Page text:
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Pressure Off-loading a Diabetic Foot

Delayed healing of diabetic plantar ulcers is caused primarily by inadequate or inappropriate wound off-loading9

Reduction of pressure and shear forces on the foot may be the single most important – and most neglected – aspect of treating neuropathic ulcers.

Diabetic foot ulcers are commonly associated with the presence of peripheral neuropathy20 and repetitive trauma to areas of the foot exposed to moderate or high pressure due to normal walking activities.10

Foot deformities, limited joint mobility, partial foot amputations, and other structural deformities often predispose diabetic persons with peripheral neuropathy to abnormal weight bearing, areas of concentrated pressure that significantly increase their risk of ulceration.5,11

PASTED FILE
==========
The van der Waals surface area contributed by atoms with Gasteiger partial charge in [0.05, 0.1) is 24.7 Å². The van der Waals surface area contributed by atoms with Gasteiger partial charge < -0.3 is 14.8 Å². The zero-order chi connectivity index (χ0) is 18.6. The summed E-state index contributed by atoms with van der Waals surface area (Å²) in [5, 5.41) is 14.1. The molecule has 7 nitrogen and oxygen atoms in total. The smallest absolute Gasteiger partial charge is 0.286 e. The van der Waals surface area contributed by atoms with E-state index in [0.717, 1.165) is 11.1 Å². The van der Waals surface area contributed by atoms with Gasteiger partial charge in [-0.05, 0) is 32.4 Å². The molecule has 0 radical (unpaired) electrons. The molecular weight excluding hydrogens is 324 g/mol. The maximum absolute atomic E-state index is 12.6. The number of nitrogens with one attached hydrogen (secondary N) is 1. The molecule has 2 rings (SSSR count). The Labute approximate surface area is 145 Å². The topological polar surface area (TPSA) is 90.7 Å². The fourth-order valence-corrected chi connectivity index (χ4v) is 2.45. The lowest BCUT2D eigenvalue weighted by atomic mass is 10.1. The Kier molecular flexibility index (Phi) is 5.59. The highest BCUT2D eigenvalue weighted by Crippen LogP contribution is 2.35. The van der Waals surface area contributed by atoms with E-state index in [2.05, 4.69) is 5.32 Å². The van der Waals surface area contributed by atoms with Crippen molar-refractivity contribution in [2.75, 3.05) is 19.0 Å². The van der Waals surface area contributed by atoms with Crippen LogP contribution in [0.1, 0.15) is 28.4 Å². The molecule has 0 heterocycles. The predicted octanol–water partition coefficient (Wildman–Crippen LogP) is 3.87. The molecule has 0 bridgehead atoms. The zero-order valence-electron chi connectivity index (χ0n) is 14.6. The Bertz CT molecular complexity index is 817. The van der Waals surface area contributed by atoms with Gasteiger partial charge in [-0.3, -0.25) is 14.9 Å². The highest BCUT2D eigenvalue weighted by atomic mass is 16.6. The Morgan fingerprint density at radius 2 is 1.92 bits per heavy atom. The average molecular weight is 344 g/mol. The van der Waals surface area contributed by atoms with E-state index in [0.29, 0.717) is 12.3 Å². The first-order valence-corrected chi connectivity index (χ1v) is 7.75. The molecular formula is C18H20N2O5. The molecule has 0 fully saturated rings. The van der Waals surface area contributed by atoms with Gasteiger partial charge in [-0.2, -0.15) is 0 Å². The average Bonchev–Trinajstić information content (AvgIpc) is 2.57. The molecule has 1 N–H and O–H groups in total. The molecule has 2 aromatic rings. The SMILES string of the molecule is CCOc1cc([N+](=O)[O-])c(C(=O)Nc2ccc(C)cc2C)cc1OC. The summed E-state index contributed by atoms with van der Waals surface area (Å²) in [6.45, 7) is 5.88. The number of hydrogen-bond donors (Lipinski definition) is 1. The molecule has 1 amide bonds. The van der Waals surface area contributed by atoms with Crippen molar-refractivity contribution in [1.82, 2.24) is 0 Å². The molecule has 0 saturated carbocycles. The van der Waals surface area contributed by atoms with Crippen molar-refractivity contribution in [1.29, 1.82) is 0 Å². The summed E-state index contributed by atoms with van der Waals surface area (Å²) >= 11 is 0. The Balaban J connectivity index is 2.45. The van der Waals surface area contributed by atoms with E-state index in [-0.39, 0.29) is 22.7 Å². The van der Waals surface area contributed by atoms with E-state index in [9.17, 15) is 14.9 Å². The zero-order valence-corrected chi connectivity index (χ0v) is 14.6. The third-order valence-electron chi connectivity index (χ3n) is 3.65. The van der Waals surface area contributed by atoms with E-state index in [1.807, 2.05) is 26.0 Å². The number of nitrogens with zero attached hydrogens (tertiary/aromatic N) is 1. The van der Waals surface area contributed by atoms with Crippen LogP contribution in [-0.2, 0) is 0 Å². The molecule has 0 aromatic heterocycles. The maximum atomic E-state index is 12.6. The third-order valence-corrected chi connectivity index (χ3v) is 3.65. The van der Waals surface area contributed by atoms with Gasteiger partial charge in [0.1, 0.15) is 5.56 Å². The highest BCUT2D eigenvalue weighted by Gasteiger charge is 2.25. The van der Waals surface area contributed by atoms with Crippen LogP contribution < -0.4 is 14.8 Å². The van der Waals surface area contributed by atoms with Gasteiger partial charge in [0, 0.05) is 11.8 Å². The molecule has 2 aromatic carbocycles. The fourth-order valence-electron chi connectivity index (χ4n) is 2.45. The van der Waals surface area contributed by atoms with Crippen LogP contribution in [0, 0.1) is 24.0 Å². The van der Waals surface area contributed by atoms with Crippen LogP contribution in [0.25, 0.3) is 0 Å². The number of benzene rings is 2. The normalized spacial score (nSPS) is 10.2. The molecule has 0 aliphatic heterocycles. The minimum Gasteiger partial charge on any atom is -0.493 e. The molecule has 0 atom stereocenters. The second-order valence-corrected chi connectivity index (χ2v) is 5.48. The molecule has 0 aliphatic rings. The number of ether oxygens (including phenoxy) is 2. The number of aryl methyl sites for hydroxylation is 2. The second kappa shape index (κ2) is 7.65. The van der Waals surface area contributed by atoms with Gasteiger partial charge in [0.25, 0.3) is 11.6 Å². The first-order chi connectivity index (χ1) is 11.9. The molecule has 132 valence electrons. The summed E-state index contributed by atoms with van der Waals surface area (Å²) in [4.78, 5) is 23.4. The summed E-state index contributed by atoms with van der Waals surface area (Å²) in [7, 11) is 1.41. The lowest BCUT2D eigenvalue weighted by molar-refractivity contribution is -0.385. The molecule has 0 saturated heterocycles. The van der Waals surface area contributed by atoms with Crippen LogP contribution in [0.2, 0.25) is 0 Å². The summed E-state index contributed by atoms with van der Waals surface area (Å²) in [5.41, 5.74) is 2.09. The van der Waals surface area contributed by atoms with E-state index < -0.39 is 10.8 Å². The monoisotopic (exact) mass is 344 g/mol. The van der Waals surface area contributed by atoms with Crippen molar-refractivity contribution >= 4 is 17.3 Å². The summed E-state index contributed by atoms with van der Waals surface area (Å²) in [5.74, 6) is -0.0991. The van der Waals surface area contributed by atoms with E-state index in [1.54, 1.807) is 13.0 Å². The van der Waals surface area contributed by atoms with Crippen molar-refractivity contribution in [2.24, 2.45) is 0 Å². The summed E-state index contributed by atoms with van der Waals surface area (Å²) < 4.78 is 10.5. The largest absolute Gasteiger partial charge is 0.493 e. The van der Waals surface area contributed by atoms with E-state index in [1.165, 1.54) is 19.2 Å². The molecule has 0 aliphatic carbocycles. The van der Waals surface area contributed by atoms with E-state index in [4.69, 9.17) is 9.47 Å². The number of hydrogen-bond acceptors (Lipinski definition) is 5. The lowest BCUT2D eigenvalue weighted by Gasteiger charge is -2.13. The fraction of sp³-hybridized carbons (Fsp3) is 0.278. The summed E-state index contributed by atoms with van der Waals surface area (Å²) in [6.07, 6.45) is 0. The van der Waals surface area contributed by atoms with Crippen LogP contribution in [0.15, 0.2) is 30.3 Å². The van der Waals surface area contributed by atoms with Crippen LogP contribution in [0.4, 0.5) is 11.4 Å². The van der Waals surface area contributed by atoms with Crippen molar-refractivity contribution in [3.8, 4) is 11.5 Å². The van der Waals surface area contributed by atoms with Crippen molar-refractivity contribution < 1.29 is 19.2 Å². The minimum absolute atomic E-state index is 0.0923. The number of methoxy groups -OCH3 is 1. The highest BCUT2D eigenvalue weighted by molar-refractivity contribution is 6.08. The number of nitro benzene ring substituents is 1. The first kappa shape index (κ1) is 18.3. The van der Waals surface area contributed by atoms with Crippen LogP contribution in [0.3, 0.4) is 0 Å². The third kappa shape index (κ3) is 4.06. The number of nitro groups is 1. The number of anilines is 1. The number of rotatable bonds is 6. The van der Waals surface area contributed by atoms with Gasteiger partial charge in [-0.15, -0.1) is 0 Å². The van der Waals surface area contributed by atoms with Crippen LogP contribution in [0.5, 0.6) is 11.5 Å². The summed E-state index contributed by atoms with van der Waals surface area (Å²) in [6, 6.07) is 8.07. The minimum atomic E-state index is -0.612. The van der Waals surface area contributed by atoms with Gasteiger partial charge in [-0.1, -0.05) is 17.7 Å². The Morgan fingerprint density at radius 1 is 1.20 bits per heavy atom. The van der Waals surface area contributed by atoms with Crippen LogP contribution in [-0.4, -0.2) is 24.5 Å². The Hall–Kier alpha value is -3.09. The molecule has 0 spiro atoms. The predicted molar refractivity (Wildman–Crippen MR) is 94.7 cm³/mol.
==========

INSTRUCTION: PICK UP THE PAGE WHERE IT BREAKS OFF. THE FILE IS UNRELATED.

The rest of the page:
For the non-ischemic, non-infected neuropathic diabetic foot ulcer, the accepted hallmarks of care include appropriate debridement, meticulous wound care, nutrition, and adequate relief of pressure.7

Pressure reduction, commonly known as "off-loading," is most successful when force is spread over a wide area. Efficacious pressure mitigation depends on three factors: the pressure reduction modality, patient compliance, and biomechanics.12,21

Off-loading strategies must be tailored to the age, strength, activity, and home environment of the patient. In general, however, more restrictive off-loading approaches will result in less activity and better wound healing.10

Methods of off-loading the foot include total contact casting (TCC), removable walking boots, healing sandals, half-shoes, and ankle-foot orthoses. Considered the gold standard for off-loading the foot, TCC reduces pressure at the ulcer site while allowing the patient to remain ambulatory.13,7

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